# 14/14 error

``````def flip_bit(number,n):
return bin(result)
``````

what is wrong with the code?

Here is the correct function:

``````def flip_bit(number,n):
return bin(result)``````
8 Likes
``````== Right Shift 5 >> 4 ==================
0b00000101 (5)
0b00000000 (5 >> 4 )
0
== Left Shift 5 << 1 ==================
0b00000101 (5)
0b00001010 (5 << 1 )
10
== Bitwise AND 8 & 5==================
AND | 0 1
----+-----
0  | 0 0
1  | 0 1
0b00000101 (5)
0b00001000 (8)
0b00000000
== Bitwise OR 9 | 4 ==================
OR | 0 1
----+-----
0 | 0 1
1 | 1 1
0b00001001 (9)
0b00000100 (4)
0b00001101
13
``````

#==
== Bitwise XOR 12 ^ 42 ==================
XOR | 0 1
----±—
0 | 0 1
1 | 1 0
0b00001100 (12)
0b00101010 (42)
0b00100110
38
== Bitwise NOT ~88==================
NOT | 0 1
----±----
| 1 0
0b01011000
-0b1011001
-89
====================

#==

``````== flip_bit(6,2) ==
0b00000110 (6)
0b00011000 ( 6 << 2 ) (24)
============

0b00000110 (6)
== mask = number << n // 0b00000110 << 2
0b00011000 ( 6 << 2 ) (24)
0b00000010 (2)
== mask ^ n // 0b00011000 ^ 0b00000010
XOR | 0 1
----+----
0 | 0 1
1 | 1 0
0b00011000 (24)
0b00000010 (2)
0b00011010  //Result 26
== END flip_bit
``````

#==

``````== flip_bit(7,2) ==
0b00000111 (7)
0b00011100 ( 7 << 2 ) (28)
============

0b00000111 (7)
== mask = number << n // 0b00000111 << 2
0b00011100 ( 7 << 2 ) (28)
0b00000010 (2)
== mask ^ n // 0b00011100 ^ 0b00000010
XOR | 0 1
----+----
0 | 0 1
1 | 1 0
0b00011100 (28)
0b00000010 (2)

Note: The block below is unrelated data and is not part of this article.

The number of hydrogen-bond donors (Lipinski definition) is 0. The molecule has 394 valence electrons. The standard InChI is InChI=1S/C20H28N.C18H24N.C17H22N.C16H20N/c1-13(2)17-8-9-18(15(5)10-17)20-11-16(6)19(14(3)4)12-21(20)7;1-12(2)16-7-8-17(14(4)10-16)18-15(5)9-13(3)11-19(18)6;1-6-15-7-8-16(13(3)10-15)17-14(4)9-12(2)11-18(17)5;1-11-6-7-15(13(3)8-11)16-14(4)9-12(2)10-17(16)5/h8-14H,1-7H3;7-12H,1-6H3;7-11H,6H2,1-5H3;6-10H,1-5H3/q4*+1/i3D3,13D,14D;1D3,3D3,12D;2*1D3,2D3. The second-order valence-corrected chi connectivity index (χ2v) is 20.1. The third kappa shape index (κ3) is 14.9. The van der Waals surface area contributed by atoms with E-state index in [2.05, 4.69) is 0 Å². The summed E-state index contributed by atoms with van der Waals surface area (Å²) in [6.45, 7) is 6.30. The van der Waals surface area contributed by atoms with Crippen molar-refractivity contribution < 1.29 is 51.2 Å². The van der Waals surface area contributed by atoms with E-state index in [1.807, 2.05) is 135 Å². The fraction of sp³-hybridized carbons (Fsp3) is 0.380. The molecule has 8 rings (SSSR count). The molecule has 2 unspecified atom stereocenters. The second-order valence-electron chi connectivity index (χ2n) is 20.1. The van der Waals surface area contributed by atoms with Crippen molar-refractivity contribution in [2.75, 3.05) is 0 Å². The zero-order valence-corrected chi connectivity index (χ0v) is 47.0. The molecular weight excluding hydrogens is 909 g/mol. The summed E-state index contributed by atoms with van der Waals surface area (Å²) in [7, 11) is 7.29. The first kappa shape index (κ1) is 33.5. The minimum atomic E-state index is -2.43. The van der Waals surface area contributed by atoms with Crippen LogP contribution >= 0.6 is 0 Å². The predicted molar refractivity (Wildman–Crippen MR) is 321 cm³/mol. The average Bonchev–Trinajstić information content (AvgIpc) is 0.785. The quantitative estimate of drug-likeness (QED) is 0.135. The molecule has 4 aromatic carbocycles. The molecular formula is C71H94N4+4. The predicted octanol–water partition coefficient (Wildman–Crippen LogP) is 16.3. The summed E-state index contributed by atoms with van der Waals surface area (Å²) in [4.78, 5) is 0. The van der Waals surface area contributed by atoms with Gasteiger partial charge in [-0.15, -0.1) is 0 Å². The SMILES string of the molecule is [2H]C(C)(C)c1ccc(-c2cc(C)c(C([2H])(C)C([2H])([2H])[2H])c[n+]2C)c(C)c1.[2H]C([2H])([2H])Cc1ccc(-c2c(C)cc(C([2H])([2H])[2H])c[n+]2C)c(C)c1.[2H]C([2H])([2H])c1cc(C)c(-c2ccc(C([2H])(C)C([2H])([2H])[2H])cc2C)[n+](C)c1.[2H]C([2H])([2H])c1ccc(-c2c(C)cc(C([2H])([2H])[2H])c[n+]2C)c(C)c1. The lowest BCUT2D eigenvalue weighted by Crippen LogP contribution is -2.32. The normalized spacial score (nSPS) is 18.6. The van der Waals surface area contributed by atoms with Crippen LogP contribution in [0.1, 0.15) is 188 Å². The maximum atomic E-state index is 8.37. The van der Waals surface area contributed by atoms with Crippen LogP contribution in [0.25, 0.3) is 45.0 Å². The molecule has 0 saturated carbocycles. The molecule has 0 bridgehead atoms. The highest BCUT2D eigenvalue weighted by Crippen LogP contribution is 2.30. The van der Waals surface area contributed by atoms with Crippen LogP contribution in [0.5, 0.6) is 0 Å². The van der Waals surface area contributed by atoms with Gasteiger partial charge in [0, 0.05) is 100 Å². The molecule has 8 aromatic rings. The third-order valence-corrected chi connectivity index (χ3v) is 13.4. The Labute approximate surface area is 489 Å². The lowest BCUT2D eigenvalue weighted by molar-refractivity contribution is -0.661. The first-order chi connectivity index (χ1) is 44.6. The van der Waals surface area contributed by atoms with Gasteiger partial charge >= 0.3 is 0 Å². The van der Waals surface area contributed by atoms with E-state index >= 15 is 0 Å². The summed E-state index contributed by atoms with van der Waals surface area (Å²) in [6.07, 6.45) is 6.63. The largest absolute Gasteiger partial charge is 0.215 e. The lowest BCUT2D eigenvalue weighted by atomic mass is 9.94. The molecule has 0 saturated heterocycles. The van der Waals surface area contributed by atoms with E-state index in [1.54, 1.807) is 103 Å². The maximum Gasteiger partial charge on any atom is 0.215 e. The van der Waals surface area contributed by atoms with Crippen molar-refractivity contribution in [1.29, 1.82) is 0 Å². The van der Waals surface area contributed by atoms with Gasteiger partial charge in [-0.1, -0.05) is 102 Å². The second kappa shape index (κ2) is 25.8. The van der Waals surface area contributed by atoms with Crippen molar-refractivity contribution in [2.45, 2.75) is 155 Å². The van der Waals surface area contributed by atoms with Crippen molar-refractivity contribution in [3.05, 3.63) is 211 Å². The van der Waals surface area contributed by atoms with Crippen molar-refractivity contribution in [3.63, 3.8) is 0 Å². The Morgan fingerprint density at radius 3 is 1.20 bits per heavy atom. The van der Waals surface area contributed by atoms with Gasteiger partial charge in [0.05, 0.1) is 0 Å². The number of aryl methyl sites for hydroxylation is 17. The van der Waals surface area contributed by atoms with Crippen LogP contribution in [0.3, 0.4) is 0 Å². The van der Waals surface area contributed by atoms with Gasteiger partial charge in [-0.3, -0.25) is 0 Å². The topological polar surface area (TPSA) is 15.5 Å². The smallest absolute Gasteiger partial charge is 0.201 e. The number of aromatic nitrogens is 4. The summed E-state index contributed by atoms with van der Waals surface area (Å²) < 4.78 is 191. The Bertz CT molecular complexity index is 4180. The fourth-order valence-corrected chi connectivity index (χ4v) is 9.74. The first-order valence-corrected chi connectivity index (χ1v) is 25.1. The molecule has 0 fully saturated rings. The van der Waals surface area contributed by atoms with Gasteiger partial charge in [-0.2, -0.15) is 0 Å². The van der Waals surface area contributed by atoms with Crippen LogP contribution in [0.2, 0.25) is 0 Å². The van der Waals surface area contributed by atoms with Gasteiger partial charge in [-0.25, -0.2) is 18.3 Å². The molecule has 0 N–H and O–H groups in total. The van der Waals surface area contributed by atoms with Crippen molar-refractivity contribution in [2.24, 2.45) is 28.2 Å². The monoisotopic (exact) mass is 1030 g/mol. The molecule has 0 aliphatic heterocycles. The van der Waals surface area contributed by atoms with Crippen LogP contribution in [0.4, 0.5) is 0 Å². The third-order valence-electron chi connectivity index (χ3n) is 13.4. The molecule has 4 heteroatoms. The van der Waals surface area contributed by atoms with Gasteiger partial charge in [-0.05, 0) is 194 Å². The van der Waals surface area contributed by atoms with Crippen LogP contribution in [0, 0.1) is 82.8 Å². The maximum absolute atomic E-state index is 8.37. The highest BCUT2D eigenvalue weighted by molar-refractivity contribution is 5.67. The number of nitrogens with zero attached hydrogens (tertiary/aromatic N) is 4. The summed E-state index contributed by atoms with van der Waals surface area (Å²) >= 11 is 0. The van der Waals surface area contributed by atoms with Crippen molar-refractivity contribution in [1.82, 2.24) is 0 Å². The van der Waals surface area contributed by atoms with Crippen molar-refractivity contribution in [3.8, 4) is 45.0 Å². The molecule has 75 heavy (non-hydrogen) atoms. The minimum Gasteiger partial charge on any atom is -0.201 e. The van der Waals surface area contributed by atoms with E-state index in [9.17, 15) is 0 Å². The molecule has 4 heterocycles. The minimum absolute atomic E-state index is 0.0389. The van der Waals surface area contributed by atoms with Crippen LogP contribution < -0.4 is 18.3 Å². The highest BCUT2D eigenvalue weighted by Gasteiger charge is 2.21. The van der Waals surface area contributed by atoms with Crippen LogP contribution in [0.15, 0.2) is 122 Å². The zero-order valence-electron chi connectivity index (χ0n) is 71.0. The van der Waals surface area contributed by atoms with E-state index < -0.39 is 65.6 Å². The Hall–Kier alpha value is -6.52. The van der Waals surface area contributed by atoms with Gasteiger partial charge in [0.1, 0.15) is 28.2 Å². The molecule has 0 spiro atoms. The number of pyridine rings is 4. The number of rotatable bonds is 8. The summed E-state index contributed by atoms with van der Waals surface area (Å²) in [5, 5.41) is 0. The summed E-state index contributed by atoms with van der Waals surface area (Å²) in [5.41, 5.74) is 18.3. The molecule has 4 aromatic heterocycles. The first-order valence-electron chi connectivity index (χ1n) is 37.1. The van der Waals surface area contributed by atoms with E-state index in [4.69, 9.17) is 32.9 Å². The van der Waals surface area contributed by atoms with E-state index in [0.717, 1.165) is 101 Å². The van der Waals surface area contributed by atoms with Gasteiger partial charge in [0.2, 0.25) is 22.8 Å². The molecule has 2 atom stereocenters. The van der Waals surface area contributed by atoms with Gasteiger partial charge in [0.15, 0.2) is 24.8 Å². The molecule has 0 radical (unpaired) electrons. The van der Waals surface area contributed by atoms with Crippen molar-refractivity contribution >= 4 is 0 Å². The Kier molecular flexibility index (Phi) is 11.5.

0b00011110  //Result 30
== END flip_bit``````
1 Like
``````print "== Right Shift 5 >> 4 =================="
print format(5, '#010b') +" ("+str(5) +")"
print format(5 >> 4, '#010b') +" ("+str(5) +" >> 4 )"
print 5 >> 4  # Right Shift
print "== Left Shift 5 << 1 =================="
print format(5, '#010b') +" ("+str(5) +")"
print format(5 << 1, '#010b') +" ("+str(5) +" << 1 )"
print 5 << 1  # Left Shift
``````

##=
print “== Bitwise AND 8 & 5==================”
print “AND | 0 1 "
print “----±----”
print " 0 | 0 0 "
print " 1 | 0 1 "
print format(5, ‘#010b’) +” ("+str(5) +")"
print format(8, ‘#010b’) +" ("+str(8) +")"
print format(8 & 5, ‘#010b’) # Bitwise AND
##=
print “== Bitwise OR 9 | 4 ==================”

``````print " OR | 0 1"
print "----+-----"
print "  0 | 0 1  "
print "  1 | 1 1  "
print format(9, '#010b') +" ("+str(9) +")"
print format(4, '#010b') +" ("+str(4) +")"
print format(9 | 4, '#010b')
print 9 | 4   # Bitwise OR
print "== Bitwise XOR  12 ^ 42 =================="
``````

##=

``````print "XOR | 0 1"
print "----+----"
print "  0 | 0 1"
print "  1 | 1 0"
print format(12, '#010b') +" ("+str(12) +")"
print format(42, '#010b') +" ("+str(42) +")"
print format(12^42, '#010b')
print 12 ^ 42 # Bitwise XOR
print "== Bitwise NOT ~88=================="
``````

##=

``````print "NOT | 0 1"
print "----+-----"
print "    | 1 0"
print format(88, '#010b')
print format(~88, '#010b')

print ~88     # Bitwise NOT
print "====================\n\n\n"
``````

##=

``````def flip_bit(number,n):
print "== flip_bit(" + str(number) +","+ str(n) + ") =="
print format(number, '#010b')+" ("+str(number)+")"
print format(number << n, '#010b')+\
" ( "+str(number)+" << "+str(n)+" ) ("+\
str(number << n)+")"
print "============\n"
print format(number, '#010b')+" ("+str(number)+")"